“I think the infrastructure plan is much more important for the economy [than the stimulus package], both in terms of long-term growth and because it has a very substantial labor and racial equity component,” said Jason Furman, who chaired the Council of Economic Advisers under President Barack Obama and is now a professor at Harvard University. “Not just growth but how that growth is shared. . . . So it’s much more important and much more ambitious and for those reasons much harder to get done.”

Biden has seen much change in his half-century of public service, the ebb and flow of ideologies and ideas and the shifting power balance between the two major parties. The early months of his presidency may appear to represent a departure from what his past posture and record might have foreshadowed but the confluence of need and opportunity met him at the door of the Oval Office and he has decided to take advantage, moving as swiftly and expansively as he can.

To get this done, Biden again seems ready to try without Republican votes. The prospects for Republican support in Congress for the new package are minimal, given a vow from Senate Minority Leader Mitch McConnell, R-Ky., to oppose the plan “every step of the way” and the party-line votes by which the stimulus package reached Biden’s desk.

When confronted with criticism that he is breaking his vow to work in a bipartisan fashion, Biden has tried to flip the script to define bipartisanship is reflecting public opinion, not the votes of lawmakers. So far public opinion is with him. The American Rescue Package is broadly popular, though fewer than half of rank-and-file Republicans say they support it. Still, that is better than the unified opposition of congressional Republicans.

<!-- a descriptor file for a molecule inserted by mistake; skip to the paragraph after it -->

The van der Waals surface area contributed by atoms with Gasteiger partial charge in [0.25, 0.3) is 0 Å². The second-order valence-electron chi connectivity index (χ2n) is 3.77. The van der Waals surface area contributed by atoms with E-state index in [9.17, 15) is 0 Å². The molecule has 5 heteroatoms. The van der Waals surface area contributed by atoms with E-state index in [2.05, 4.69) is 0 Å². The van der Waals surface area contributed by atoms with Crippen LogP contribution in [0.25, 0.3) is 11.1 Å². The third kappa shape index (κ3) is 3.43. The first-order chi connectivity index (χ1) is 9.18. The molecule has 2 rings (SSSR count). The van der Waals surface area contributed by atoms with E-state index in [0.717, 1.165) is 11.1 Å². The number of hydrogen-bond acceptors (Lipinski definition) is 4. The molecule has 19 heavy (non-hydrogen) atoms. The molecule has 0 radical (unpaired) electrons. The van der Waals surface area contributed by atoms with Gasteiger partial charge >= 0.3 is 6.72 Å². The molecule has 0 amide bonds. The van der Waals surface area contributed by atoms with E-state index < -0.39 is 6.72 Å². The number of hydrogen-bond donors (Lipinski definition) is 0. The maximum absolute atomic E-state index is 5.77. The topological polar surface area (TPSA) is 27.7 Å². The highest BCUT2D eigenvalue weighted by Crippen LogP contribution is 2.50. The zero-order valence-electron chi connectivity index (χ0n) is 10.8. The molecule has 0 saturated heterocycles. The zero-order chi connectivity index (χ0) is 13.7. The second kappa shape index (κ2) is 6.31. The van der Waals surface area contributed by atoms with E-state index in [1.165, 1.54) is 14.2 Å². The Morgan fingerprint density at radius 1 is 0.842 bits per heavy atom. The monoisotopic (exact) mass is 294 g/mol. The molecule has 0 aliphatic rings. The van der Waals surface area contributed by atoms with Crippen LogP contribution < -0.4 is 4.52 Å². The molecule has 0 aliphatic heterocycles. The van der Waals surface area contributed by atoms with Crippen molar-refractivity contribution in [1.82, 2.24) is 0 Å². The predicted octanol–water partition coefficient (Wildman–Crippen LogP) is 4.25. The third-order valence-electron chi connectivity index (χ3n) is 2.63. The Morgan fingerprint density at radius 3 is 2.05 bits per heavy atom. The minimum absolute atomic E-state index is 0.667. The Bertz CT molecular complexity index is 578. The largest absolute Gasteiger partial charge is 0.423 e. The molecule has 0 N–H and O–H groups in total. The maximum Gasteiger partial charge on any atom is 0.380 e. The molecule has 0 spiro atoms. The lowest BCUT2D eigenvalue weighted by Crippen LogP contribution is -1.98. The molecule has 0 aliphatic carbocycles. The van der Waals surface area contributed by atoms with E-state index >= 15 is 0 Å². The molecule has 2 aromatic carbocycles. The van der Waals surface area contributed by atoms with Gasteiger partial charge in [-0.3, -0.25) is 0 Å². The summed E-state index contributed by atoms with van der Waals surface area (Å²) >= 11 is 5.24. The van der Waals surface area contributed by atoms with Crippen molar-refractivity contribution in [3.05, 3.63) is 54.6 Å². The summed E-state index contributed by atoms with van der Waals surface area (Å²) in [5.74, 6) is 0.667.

The infrastructure package is new enough that there’s not much reliable survey data, though parts of what Biden is proposing have enjoyed public support in the past, even if not always seen as the highest of priorities. Raising taxes on corporations is also generally supported, as long as they do not appear to constrain the economy.

Republican pollster Whit Ayres said the GOP ought not to reflexively oppose the package, given that many Americans see the need to upgrade the country’s infrastructure. Although tax hikes on corporations are popular, he said, Republicans still can find legitimate grounds to oppose them. “There is an economic argument to be made here, a serious argument about U.S. competitiveness,” he said.

Raising taxes on the wealthiest taxpayers also has long been popular. Biden has promised that people with incomes below $400,000 will not have their taxes raised, though the full details of his forthcoming tax proposals affecting individuals are not yet known and he could face stiff debate generally on the revenue side of his initiatives.

Democratic strategists acknowledge that the size of Biden’s proposals leave Democrats open to the familiar charge that they are the party of tax-and-spend and wasteful government, though they say Republicans will attach that label to anything Biden proposals, so why not go big? “The Republicans can say tax-and-spend all you want,” Democratic strategist Jeffrey Pollock said. “If the voters feel the Democrats have taken the economy in the right direction, that’s a win for us.”

That’s the message Democrats hope to be able to take into the midterm elections, that Biden’s initiatives have paid off economically for individuals and the country. But before Democrats can make that case, Biden must turn this enormous proposal into law. However well he has navigated the opening months of his presidency, the next phase will be even more challenging.

Dan Balz is chief correspondent at The Washington Post. He has served as the paper’s deputy national editor, political editor, White House correspondent and Southwest correspondent.